Zimbabwe has returned to strict lockdown measures to combat a resurgence of COVID-19 amid vaccine shortages, the country’s information minister announced Tuesday.
Infections have dramatically increased in recent weeks despite a night curfew, reduced business hours, localized lockdowns in hotspot areas, and a ban on inter-city travel. The virus has spread to rural areas which have sparse health facilities.
To try to contain the spread, most people must stay at home, similar to restrictions on movement adopted in March last year when towns and cities became almost deserted, Information Minister Monica Mutsvangwa announced after a Cabinet meeting Tuesday.
People will now need letters from employers to justify why they must venture out of their neighborhoods “with immediate effect,” said Mutsvangwa.
“Stiffer penalties will be imposed for violations,” including revoking the licenses of offending businesses, she said.
Zimbabwe is one of more than 14 African countries where the delta variant is quickly spreading.
Infections are shooting up. Zimbabwe’s 7-day rolling average of daily new cases quadrupled over the past two weeks from 2.04 new cases per 100,000 people on June 21 to 8.39 new cases per 100,000 people on July 5, according to Johns Hopkins University.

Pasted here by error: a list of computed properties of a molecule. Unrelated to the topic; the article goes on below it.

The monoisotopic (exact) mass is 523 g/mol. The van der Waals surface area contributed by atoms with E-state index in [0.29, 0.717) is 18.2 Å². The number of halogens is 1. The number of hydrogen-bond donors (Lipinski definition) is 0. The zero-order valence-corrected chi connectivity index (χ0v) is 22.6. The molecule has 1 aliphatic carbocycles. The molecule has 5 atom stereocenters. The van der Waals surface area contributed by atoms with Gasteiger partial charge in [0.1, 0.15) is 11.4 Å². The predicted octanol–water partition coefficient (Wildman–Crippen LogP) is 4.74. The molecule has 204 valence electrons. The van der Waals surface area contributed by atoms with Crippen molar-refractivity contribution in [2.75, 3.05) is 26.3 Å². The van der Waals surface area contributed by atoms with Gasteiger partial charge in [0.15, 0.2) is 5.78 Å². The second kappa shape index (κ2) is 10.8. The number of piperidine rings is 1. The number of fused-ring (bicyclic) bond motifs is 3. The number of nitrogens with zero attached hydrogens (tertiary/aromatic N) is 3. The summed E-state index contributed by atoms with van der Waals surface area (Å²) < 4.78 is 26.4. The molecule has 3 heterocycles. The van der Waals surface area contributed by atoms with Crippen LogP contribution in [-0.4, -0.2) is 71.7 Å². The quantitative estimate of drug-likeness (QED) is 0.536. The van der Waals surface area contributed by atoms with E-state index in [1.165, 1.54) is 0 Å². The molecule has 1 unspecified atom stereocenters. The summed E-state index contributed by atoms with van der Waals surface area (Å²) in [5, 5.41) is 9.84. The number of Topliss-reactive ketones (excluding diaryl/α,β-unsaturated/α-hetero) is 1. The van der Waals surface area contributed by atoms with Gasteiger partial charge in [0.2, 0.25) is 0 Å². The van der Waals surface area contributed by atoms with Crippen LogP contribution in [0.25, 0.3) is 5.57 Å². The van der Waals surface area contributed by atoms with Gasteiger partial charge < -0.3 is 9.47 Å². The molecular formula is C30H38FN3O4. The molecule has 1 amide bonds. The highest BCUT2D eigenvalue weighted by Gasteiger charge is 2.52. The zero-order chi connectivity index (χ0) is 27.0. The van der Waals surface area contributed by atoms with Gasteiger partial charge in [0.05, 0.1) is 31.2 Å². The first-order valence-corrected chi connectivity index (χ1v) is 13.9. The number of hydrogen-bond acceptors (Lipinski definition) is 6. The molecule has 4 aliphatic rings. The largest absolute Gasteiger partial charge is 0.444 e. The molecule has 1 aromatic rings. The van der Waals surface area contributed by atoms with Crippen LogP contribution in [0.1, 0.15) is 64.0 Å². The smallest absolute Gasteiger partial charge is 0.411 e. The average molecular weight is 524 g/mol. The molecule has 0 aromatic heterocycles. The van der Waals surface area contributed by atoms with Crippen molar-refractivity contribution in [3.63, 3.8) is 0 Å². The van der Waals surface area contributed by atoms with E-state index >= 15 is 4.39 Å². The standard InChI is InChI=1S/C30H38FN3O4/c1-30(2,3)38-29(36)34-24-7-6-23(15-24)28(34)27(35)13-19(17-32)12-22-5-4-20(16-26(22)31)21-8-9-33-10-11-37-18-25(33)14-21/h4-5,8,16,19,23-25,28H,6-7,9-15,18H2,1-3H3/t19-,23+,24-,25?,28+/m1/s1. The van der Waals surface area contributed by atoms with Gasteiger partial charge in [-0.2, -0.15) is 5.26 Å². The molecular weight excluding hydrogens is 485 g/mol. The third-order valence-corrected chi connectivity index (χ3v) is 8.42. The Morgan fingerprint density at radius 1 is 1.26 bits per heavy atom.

Previously the country’s crowded cities were the centers of infection, but now rural areas are hard hit, said Mutsvangwa.
Government officials reported shortages of personal protective equipment, misinformation discouraging people from getting vaccines and shortages of health care workers. Some rural district hospitals require bulk oxygen tanks, while others need “functional” isolation centers, Mutsvangwa said.
Zimbabwe is one of many African countries suffering a resurgence of the disease, in contrast to other parts of the world where vaccines have allowed a return to something like normal life. To date, 9% of Zimbabwe’s 15 million people have received at least one vaccine dose and 3.7% have received two doses. Across Africa, less than 2% of the continent’s 1.3 billion people have received at least one vaccine jab, according to the Africa Centers for Disease Control and Prevention.